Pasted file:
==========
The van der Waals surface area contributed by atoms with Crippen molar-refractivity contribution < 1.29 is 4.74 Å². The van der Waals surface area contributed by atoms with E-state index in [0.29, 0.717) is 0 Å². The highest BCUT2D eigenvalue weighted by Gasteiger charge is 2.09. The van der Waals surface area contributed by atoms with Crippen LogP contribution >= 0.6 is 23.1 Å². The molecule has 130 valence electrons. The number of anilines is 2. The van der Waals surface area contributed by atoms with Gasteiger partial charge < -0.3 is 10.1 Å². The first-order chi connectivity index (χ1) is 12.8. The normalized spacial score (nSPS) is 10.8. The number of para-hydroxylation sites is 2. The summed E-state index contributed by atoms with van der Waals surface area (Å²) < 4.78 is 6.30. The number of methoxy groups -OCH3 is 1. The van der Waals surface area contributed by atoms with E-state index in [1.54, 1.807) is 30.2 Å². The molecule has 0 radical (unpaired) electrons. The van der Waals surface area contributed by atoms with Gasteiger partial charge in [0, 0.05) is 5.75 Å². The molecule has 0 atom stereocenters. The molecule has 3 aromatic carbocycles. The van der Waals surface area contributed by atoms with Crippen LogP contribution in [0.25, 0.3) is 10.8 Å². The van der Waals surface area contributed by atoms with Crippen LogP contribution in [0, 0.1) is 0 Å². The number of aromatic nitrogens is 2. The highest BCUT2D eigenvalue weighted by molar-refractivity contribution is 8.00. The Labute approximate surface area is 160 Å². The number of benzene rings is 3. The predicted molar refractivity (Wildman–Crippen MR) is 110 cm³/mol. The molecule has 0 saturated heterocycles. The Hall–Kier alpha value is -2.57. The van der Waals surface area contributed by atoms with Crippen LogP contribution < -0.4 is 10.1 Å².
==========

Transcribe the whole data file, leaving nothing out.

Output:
The van der Waals surface area contributed by atoms with Crippen molar-refractivity contribution < 1.29 is 4.74 Å². The van der Waals surface area contributed by atoms with E-state index in [0.29, 0.717) is 0 Å². The highest BCUT2D eigenvalue weighted by Gasteiger charge is 2.09. The van der Waals surface area contributed by atoms with Crippen LogP contribution >= 0.6 is 23.1 Å². The molecule has 130 valence electrons. The number of anilines is 2. The van der Waals surface area contributed by atoms with Gasteiger partial charge < -0.3 is 10.1 Å². The first-order chi connectivity index (χ1) is 12.8. The normalized spacial score (nSPS) is 10.8. The number of para-hydroxylation sites is 2. The summed E-state index contributed by atoms with van der Waals surface area (Å²) < 4.78 is 6.30. The number of methoxy groups -OCH3 is 1. The van der Waals surface area contributed by atoms with E-state index in [1.54, 1.807) is 30.2 Å². The molecule has 0 radical (unpaired) electrons. The van der Waals surface area contributed by atoms with Gasteiger partial charge in [0, 0.05) is 5.75 Å². The molecule has 0 atom stereocenters. The molecule has 3 aromatic carbocycles. The van der Waals surface area contributed by atoms with Crippen LogP contribution in [0.25, 0.3) is 10.8 Å². The van der Waals surface area contributed by atoms with Crippen LogP contribution in [0, 0.1) is 0 Å². The number of aromatic nitrogens is 2. The highest BCUT2D eigenvalue weighted by molar-refractivity contribution is 8.00. The Labute approximate surface area is 160 Å². The number of benzene rings is 3. The predicted molar refractivity (Wildman–Crippen MR) is 110 cm³/mol. The molecule has 0 saturated heterocycles. The Hall–Kier alpha value is -2.57. The van der Waals surface area contributed by atoms with Crippen LogP contribution < -0.4 is 10.1 Å².